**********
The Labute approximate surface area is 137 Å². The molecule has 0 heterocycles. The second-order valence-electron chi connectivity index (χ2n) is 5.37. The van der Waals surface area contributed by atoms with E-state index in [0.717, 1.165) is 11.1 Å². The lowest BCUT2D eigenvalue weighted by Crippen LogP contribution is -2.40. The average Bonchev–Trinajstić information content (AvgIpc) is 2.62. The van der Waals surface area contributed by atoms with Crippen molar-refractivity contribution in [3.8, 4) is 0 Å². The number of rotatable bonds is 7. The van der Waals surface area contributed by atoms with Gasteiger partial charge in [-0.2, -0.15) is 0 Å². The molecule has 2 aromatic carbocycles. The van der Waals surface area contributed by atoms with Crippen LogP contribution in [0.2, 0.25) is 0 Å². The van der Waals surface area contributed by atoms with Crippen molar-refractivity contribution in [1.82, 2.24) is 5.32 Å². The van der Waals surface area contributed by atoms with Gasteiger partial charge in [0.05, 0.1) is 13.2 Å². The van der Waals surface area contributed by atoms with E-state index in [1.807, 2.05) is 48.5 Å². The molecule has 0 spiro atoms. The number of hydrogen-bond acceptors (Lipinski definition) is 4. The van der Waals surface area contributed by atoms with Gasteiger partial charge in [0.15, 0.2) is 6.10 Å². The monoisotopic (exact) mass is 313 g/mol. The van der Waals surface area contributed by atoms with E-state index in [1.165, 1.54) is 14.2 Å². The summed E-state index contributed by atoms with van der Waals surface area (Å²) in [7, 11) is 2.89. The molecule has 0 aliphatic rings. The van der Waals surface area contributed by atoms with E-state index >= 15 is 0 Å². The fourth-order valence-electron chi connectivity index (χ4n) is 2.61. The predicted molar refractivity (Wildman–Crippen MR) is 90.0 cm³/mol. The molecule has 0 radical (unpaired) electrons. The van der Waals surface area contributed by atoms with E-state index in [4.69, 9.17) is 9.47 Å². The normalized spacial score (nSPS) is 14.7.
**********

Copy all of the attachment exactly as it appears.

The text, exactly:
The Labute approximate surface area is 137 Å². The molecule has 0 heterocycles. The second-order valence-electron chi connectivity index (χ2n) is 5.37. The van der Waals surface area contributed by atoms with E-state index in [0.717, 1.165) is 11.1 Å². The lowest BCUT2D eigenvalue weighted by Crippen LogP contribution is -2.40. The average Bonchev–Trinajstić information content (AvgIpc) is 2.62. The van der Waals surface area contributed by atoms with Crippen molar-refractivity contribution in [3.8, 4) is 0 Å². The number of rotatable bonds is 7. The van der Waals surface area contributed by atoms with Gasteiger partial charge in [-0.2, -0.15) is 0 Å². The molecule has 2 aromatic carbocycles. The van der Waals surface area contributed by atoms with Crippen LogP contribution in [0.2, 0.25) is 0 Å². The van der Waals surface area contributed by atoms with Crippen molar-refractivity contribution in [1.82, 2.24) is 5.32 Å². The van der Waals surface area contributed by atoms with Gasteiger partial charge in [0.05, 0.1) is 13.2 Å². The van der Waals surface area contributed by atoms with E-state index in [1.807, 2.05) is 48.5 Å². The molecule has 0 spiro atoms. The number of hydrogen-bond acceptors (Lipinski definition) is 4. The van der Waals surface area contributed by atoms with Gasteiger partial charge in [0.15, 0.2) is 6.10 Å². The monoisotopic (exact) mass is 313 g/mol. The van der Waals surface area contributed by atoms with E-state index in [1.165, 1.54) is 14.2 Å². The summed E-state index contributed by atoms with van der Waals surface area (Å²) in [7, 11) is 2.89. The molecule has 0 aliphatic rings. The van der Waals surface area contributed by atoms with E-state index >= 15 is 0 Å². The fourth-order valence-electron chi connectivity index (χ4n) is 2.61. The predicted molar refractivity (Wildman–Crippen MR) is 90.0 cm³/mol. The molecule has 0 radical (unpaired) electrons. The van der Waals surface area contributed by atoms with E-state index in [4.69, 9.17) is 9.47 Å². The normalized spacial score (nSPS) is 14.7.